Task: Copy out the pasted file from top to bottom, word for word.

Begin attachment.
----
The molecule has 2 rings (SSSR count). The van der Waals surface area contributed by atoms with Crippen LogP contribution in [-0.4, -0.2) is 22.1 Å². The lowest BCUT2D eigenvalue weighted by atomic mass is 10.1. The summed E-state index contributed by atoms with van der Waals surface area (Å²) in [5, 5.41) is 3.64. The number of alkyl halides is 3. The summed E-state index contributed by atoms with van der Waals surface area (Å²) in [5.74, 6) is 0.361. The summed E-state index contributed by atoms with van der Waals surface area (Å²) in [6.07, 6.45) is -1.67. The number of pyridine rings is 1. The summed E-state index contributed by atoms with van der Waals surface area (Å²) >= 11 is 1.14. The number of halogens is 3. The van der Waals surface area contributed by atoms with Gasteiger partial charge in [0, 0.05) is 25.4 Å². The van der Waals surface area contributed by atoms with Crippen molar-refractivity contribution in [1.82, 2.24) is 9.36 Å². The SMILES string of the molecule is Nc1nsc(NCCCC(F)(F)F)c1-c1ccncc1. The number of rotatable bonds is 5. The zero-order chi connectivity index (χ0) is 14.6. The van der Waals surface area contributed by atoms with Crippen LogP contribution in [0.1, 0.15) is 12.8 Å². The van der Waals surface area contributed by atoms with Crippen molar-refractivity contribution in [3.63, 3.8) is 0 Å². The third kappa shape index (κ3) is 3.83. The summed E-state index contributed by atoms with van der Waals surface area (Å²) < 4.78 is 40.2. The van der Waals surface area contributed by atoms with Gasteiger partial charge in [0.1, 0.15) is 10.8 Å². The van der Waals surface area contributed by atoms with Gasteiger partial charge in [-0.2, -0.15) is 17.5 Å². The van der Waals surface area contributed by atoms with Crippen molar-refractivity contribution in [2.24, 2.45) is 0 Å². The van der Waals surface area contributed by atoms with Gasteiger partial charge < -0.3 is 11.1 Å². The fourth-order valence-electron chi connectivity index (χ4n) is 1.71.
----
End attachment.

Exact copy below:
The molecule has 2 rings (SSSR count). The van der Waals surface area contributed by atoms with Crippen LogP contribution in [-0.4, -0.2) is 22.1 Å². The lowest BCUT2D eigenvalue weighted by atomic mass is 10.1. The summed E-state index contributed by atoms with van der Waals surface area (Å²) in [5, 5.41) is 3.64. The number of alkyl halides is 3. The summed E-state index contributed by atoms with van der Waals surface area (Å²) in [5.74, 6) is 0.361. The summed E-state index contributed by atoms with van der Waals surface area (Å²) in [6.07, 6.45) is -1.67. The number of pyridine rings is 1. The summed E-state index contributed by atoms with van der Waals surface area (Å²) >= 11 is 1.14. The number of halogens is 3. The van der Waals surface area contributed by atoms with Gasteiger partial charge in [0, 0.05) is 25.4 Å². The van der Waals surface area contributed by atoms with Crippen molar-refractivity contribution in [1.82, 2.24) is 9.36 Å². The SMILES string of the molecule is Nc1nsc(NCCCC(F)(F)F)c1-c1ccncc1. The number of rotatable bonds is 5. The zero-order chi connectivity index (χ0) is 14.6. The van der Waals surface area contributed by atoms with Crippen LogP contribution in [0.1, 0.15) is 12.8 Å². The van der Waals surface area contributed by atoms with Crippen molar-refractivity contribution in [3.63, 3.8) is 0 Å². The third kappa shape index (κ3) is 3.83. The summed E-state index contributed by atoms with van der Waals surface area (Å²) < 4.78 is 40.2. The van der Waals surface area contributed by atoms with Gasteiger partial charge in [0.1, 0.15) is 10.8 Å². The van der Waals surface area contributed by atoms with Gasteiger partial charge in [-0.2, -0.15) is 17.5 Å². The van der Waals surface area contributed by atoms with Crippen molar-refractivity contribution in [2.24, 2.45) is 0 Å². The van der Waals surface area contributed by atoms with Gasteiger partial charge < -0.3 is 11.1 Å². The fourth-order valence-electron chi connectivity index (χ4n) is 1.71.